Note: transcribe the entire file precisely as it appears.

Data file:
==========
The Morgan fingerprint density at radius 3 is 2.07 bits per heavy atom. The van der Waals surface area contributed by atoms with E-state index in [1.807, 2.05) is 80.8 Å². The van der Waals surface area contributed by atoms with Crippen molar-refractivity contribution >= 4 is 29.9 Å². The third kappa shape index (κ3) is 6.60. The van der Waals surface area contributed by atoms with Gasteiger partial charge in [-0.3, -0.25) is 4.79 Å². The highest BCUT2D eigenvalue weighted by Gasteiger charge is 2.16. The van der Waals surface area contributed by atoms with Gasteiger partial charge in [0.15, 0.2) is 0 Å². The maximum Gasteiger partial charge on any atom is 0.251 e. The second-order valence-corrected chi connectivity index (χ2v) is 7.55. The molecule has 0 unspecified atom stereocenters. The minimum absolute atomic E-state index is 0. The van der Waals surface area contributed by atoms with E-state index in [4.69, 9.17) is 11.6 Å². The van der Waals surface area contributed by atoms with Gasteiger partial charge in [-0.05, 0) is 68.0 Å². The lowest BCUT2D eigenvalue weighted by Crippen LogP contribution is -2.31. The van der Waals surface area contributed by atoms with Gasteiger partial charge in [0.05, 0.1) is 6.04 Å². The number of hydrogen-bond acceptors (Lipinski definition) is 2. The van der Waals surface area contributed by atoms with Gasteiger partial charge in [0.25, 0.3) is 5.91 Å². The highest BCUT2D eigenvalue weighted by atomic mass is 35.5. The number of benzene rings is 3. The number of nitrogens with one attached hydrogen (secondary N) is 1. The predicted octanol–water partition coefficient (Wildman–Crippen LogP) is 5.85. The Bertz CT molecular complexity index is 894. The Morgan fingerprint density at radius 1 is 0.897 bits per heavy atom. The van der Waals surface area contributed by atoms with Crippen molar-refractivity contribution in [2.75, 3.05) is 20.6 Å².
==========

The Morgan fingerprint density at radius 3 is 2.07 bits per heavy atom. The van der Waals surface area contributed by atoms with E-state index in [1.807, 2.05) is 80.8 Å². The van der Waals surface area contributed by atoms with Crippen molar-refractivity contribution >= 4 is 29.9 Å². The third kappa shape index (κ3) is 6.60. The van der Waals surface area contributed by atoms with Gasteiger partial charge in [-0.3, -0.25) is 4.79 Å². The highest BCUT2D eigenvalue weighted by Gasteiger charge is 2.16. The van der Waals surface area contributed by atoms with Gasteiger partial charge in [0.15, 0.2) is 0 Å². The maximum Gasteiger partial charge on any atom is 0.251 e. The second-order valence-corrected chi connectivity index (χ2v) is 7.55. The molecule has 0 unspecified atom stereocenters. The minimum absolute atomic E-state index is 0. The van der Waals surface area contributed by atoms with E-state index in [4.69, 9.17) is 11.6 Å². The van der Waals surface area contributed by atoms with Gasteiger partial charge in [-0.05, 0) is 68.0 Å². The lowest BCUT2D eigenvalue weighted by Crippen LogP contribution is -2.31. The van der Waals surface area contributed by atoms with Gasteiger partial charge in [0.05, 0.1) is 6.04 Å². The number of hydrogen-bond acceptors (Lipinski definition) is 2. The van der Waals surface area contributed by atoms with Gasteiger partial charge in [0.25, 0.3) is 5.91 Å². The highest BCUT2D eigenvalue weighted by atomic mass is 35.5. The number of benzene rings is 3. The number of nitrogens with one attached hydrogen (secondary N) is 1. The predicted octanol–water partition coefficient (Wildman–Crippen LogP) is 5.85. The Bertz CT molecular complexity index is 894. The Morgan fingerprint density at radius 1 is 0.897 bits per heavy atom. The van der Waals surface area contributed by atoms with Crippen molar-refractivity contribution in [2.75, 3.05) is 20.6 Å².